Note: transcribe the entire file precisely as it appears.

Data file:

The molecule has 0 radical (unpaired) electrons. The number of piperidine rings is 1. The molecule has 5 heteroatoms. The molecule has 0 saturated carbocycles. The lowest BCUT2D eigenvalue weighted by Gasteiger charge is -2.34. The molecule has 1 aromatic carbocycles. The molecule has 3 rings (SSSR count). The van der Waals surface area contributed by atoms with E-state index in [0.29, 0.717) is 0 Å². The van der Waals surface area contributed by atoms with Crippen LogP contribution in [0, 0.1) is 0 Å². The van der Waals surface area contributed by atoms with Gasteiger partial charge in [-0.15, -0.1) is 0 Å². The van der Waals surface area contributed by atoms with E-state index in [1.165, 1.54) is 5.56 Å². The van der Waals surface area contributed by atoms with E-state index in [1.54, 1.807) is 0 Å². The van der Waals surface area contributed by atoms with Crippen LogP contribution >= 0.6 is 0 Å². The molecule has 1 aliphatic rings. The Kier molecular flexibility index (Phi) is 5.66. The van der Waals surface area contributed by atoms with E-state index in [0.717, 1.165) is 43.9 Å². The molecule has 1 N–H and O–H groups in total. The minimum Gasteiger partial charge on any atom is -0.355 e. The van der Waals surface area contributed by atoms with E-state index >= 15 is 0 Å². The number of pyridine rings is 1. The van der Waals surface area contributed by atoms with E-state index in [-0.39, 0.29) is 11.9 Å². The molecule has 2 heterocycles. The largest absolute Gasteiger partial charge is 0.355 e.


The molecule has 0 radical (unpaired) electrons. The number of piperidine rings is 1. The molecule has 5 heteroatoms. The molecule has 0 saturated carbocycles. The lowest BCUT2D eigenvalue weighted by Gasteiger charge is -2.34. The molecule has 1 aromatic carbocycles. The molecule has 3 rings (SSSR count). The van der Waals surface area contributed by atoms with E-state index in [0.29, 0.717) is 0 Å². The van der Waals surface area contributed by atoms with Crippen LogP contribution in [0, 0.1) is 0 Å². The van der Waals surface area contributed by atoms with Gasteiger partial charge in [-0.15, -0.1) is 0 Å². The van der Waals surface area contributed by atoms with E-state index in [1.165, 1.54) is 5.56 Å². The van der Waals surface area contributed by atoms with E-state index in [1.54, 1.807) is 0 Å². The van der Waals surface area contributed by atoms with Crippen LogP contribution >= 0.6 is 0 Å². The molecule has 1 aliphatic rings. The Kier molecular flexibility index (Phi) is 5.66. The van der Waals surface area contributed by atoms with E-state index in [0.717, 1.165) is 43.9 Å². The molecule has 1 N–H and O–H groups in total. The minimum Gasteiger partial charge on any atom is -0.355 e. The van der Waals surface area contributed by atoms with E-state index >= 15 is 0 Å². The number of pyridine rings is 1. The van der Waals surface area contributed by atoms with E-state index in [-0.39, 0.29) is 11.9 Å². The molecule has 2 heterocycles. The largest absolute Gasteiger partial charge is 0.355 e.